It can, and it did.
At some point, I realized I was letting some of that get to me. I was coming home at night, making dinner, sitting down on the couch and not going back out again. And I wasn't paying much attention to what I was eating.
Something needed to change.
And one day in July, I just sort of woke up and decided I wanted to run a 5K. To anyone who runs, that probably sounds like nothing. But for me, it was a somewhat outlandish goal. Even
when I was in my best shape just a few years ago, running was not within my realm of capability. I tried -- I really did -- but it never worked.
But for some reason, on that day in early July, I got it in my head that maybe I could run after all. I posted on Facebook, seeking advice from my runner friends about the best way to go about it. The Couch to 5K Running Program was an overwhelming favorite, it seemed, so I downloaded the C25K app and decided to give it a try.
I did the one thing that I thought would motivate me to really do this: I started telling everyone. On Facebook, on Twitter, in face-to-face conversations, I told people about my intention to start training and ultimately run a 5K. Most people were supportive, but some people clearly didn't think I could do it (they were polite and all, but I could tell what they were thinking).
Then I did the other thing that I knew would motivate me: I picked a race to run. I settled on a particular one in mid-October for a number of reasons: The potential for others to join me in the race, the fact that I was already planning to go to related events that weekend, and, of course, the fact that it maximized the time for me to train.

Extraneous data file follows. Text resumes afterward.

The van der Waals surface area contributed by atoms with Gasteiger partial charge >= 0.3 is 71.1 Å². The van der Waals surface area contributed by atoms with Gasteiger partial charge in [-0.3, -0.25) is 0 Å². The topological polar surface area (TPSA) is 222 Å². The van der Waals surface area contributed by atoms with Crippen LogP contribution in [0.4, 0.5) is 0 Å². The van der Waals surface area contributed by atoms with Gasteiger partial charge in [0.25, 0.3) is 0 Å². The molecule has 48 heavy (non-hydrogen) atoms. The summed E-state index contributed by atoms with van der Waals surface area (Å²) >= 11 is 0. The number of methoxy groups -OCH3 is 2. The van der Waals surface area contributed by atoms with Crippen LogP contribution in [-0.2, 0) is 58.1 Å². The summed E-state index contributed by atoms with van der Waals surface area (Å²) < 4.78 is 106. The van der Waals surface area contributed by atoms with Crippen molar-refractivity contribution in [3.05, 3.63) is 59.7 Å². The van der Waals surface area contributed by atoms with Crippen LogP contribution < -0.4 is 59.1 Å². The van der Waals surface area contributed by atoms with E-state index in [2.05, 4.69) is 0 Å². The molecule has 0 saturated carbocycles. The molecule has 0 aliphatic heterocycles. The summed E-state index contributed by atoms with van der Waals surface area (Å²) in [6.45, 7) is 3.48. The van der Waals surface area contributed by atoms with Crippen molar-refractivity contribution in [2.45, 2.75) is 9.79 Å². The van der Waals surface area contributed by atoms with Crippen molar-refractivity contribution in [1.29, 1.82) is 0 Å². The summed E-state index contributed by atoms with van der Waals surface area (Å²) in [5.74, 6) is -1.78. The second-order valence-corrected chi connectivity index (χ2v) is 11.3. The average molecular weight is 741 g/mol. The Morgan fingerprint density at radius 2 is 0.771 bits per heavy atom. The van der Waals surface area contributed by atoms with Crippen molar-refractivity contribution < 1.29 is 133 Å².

On July 10, I did my first training run, which consisted of a five-minute warmup walk, 20 minutes of one minute running/one minute walking intervals, and a five-minute cooldown walk. Winded, sweaty and beet red, I didn't even make it through all of the running intervals. It was hard, and quitting would have been easy.
Somehow, though, I didn't quit.
Every other day, I did the next training run, working my way through run intervals that lasted 1, 1.5, 3, 5, 8 and 10 minutes ... then building up to being able to run solidly for 20, 25, 28 minutes. Last Saturday (Sept. 4), I finished the program, running 30 consecutive minutes. And in the week since, I have started running a full but slow 5K.
I tell you this not because I think I am doing something amazing or fantastic by running. I tell you this because we all have something we're thinking about doing -- something that might bring the satisfaction of completing a goal, could improve your health, might even change your life. And if you step up and do it ... well, the possibilities are endless. A bonus: If you share your quest with others, you'll be amazed how many people will tell you, sincerely, that you've inspired them to take action as well. That can be some great motivation right there!
So, October 16 is race day for me. And in the next (almost) five weeks, I'm doing a few things:
- Celebrating what I've accomplished so far.
- Building up to run a solid 5K (i.e. with no walk breaks) -- and to do it in a reasonable amount of time.
- Raising funds for Special Olympics Michigan, the race's designated beneficiary. I've set a goal of raising $500 through my participation in the race. You can contribute here.
- Recruiting others to run the race with me. If you're going to be in mid-Michigan that weekend and want to run my first 5K with me, drop me a line for registration information!
To everyone who has offered supportive words and advice along the way, THANK YOU! To those who thought I couldn't do it, I thank you as well (hey, you motivated me, too ... just in a different kind of way).